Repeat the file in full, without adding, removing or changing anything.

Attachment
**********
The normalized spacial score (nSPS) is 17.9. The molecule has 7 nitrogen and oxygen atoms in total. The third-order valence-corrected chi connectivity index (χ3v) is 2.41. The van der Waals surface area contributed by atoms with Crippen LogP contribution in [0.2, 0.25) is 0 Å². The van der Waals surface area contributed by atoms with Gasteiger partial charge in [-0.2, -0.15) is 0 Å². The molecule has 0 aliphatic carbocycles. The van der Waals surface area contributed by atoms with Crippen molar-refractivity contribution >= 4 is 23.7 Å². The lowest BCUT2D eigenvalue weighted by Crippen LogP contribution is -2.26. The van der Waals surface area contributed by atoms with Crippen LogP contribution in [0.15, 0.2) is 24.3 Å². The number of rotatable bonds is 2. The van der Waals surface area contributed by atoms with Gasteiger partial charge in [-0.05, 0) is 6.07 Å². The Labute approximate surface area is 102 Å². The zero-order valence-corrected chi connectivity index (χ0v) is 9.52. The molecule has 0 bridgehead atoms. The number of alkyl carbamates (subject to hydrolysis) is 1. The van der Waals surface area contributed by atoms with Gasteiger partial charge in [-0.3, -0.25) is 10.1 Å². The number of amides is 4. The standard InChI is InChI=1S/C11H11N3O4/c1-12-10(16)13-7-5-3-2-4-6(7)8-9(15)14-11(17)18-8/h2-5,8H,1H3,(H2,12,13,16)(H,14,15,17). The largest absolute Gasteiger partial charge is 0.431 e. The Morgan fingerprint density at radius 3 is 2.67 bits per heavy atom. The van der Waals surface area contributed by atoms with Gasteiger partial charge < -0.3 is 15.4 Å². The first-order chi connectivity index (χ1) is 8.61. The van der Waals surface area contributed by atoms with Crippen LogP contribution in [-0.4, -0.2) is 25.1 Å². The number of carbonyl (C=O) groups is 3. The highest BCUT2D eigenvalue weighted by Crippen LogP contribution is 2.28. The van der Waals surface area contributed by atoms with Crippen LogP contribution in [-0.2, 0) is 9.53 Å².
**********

The normalized spacial score (nSPS) is 17.9. The molecule has 7 nitrogen and oxygen atoms in total. The third-order valence-corrected chi connectivity index (χ3v) is 2.41. The van der Waals surface area contributed by atoms with Crippen LogP contribution in [0.2, 0.25) is 0 Å². The van der Waals surface area contributed by atoms with Gasteiger partial charge in [-0.2, -0.15) is 0 Å². The molecule has 0 aliphatic carbocycles. The van der Waals surface area contributed by atoms with Crippen molar-refractivity contribution >= 4 is 23.7 Å². The lowest BCUT2D eigenvalue weighted by Crippen LogP contribution is -2.26. The van der Waals surface area contributed by atoms with Crippen LogP contribution in [0.15, 0.2) is 24.3 Å². The number of rotatable bonds is 2. The van der Waals surface area contributed by atoms with Gasteiger partial charge in [-0.05, 0) is 6.07 Å². The Labute approximate surface area is 102 Å². The zero-order valence-corrected chi connectivity index (χ0v) is 9.52. The molecule has 0 bridgehead atoms. The number of alkyl carbamates (subject to hydrolysis) is 1. The van der Waals surface area contributed by atoms with Gasteiger partial charge in [-0.3, -0.25) is 10.1 Å². The number of amides is 4. The standard InChI is InChI=1S/C11H11N3O4/c1-12-10(16)13-7-5-3-2-4-6(7)8-9(15)14-11(17)18-8/h2-5,8H,1H3,(H2,12,13,16)(H,14,15,17). The largest absolute Gasteiger partial charge is 0.431 e. The Morgan fingerprint density at radius 3 is 2.67 bits per heavy atom. The van der Waals surface area contributed by atoms with Gasteiger partial charge < -0.3 is 15.4 Å². The first-order chi connectivity index (χ1) is 8.61. The van der Waals surface area contributed by atoms with Crippen LogP contribution in [-0.4, -0.2) is 25.1 Å². The number of carbonyl (C=O) groups is 3. The highest BCUT2D eigenvalue weighted by Crippen LogP contribution is 2.28. The van der Waals surface area contributed by atoms with Crippen LogP contribution in [-0.2, 0) is 9.53 Å².